On the surface, we may look similar to other professions. Walking along the pavement, you might mistake a young teacher (think: someone who still wears heels and a pencil skirt to school) for an accountant or a stockbroker. You might mistake a middle-aged teacher (think someone who has traded the heels for a sensible pair of flats) for a quantity surveyor or scientist. But there are a few ways that we teachers can spot a fellow teacher no matter where we are.
Here they are:
1. You can eat lunch in ten minutes or less
You can bolt down a sandwich, an apple and a packet of crisps in less time than it takes most people to pick out their food at the deli. You’ve also learned to eat in a crouching position which allows you to spring into action at the first sign of playground violence or bloodshed.
2. You schedule your bathroom breaks like meetings
The luxury of being able to pee any time you feel like it is foreign to you. You’ve got your bathroom breaks highlighted on your calendar for the day, and you take them pretty seriously.
3. A packet of brand new coloured pens gets you really, really excited
Especially if it’s got that lumo orange colour that simply jumps off the page at you.
4. You’ve learned to appreciate soggy pies from the tuckshop
So you didn’t have time to prepare a properly balanced lunch last night. Can you stop in at a nearby restaurant or takeaway joint? No. Instead you learn to savour the gourmet creations of the tuckshop or cafeteria. Half-warmed steak and kidney pie? Your favourite!
5. Your eyes can literally see in three directions at the same time
When you’re on playground duty, you will simultaneously spot the boy about to jump off the top of the slide, the girl about to hit her peer with a ruler, and the two kids trying to sneak off behind the hall to smoke at exactly the same time. Of course, running in three directions at once is a little more difficult.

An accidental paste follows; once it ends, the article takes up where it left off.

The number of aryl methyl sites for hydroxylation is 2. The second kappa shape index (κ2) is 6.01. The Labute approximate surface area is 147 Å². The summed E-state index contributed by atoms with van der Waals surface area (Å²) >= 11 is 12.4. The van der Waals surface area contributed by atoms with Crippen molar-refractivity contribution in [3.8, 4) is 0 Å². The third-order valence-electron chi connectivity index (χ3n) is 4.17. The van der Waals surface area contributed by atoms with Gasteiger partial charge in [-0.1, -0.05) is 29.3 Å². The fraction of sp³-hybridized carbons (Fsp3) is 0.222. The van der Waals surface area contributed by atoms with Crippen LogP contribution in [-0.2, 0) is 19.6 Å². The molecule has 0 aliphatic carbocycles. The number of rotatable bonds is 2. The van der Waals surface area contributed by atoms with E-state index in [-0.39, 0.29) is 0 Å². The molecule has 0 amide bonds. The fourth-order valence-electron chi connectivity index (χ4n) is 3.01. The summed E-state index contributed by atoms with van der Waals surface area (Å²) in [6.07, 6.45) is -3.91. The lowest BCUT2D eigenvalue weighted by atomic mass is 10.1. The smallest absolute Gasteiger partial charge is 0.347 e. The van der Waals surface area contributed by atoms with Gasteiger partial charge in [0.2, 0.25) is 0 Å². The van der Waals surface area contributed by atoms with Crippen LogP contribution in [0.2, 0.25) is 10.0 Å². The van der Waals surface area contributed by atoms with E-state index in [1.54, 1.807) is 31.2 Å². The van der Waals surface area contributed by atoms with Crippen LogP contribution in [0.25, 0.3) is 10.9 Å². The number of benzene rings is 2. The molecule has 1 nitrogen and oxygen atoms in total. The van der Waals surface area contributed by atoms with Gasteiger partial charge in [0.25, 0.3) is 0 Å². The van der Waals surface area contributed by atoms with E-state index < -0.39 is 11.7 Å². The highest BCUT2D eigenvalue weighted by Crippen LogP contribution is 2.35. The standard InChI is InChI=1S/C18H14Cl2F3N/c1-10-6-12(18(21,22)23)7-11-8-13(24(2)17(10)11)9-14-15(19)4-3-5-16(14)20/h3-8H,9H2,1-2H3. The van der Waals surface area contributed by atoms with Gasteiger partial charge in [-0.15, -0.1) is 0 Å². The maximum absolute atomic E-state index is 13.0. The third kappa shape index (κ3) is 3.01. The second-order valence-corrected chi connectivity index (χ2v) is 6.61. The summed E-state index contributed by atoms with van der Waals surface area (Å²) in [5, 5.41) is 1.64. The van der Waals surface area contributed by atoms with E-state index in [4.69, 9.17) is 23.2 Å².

6. Your idea of a long weekend is not having to grade any papers between Friday and Sunday
Your after-hours are filled with marking papers, writing reports and preparing for lessons. And by after-hours we mean night-times and weekends, not between 2pm and 5pm on a weekday. Which brings us to the next point …
7. People think you work a half-day
8. You’ll automatically ‘translate’ words with more than three syllables
When you’re speaking to fifth-graders all day, you go onto auto-pilot ‘translate’ mode. Every now and again you’ll catch yourself saying to your spouse “That seems superfluous -that-means-unnecessary”.
9. When a friend posts a naughty picture of you on Facebook, your first thought is: “how many of my kids have seen this?
Even if you do manage to have a social life in between after-hours paper grading and lesson prep, there must never, ever be any proof of it. The only time you ever got drunk at a party, one of your students got hold of a photo and shared it with the head of department.
10. Nothing beats seeing one of your kids succeed
There’s no feeling like seeing a student go from an F to a B and knowing you had something to do with it. The long hours, the cheeky remarks, the sometimes lousy pay – it all seems worth it when you’re getting the most important things done.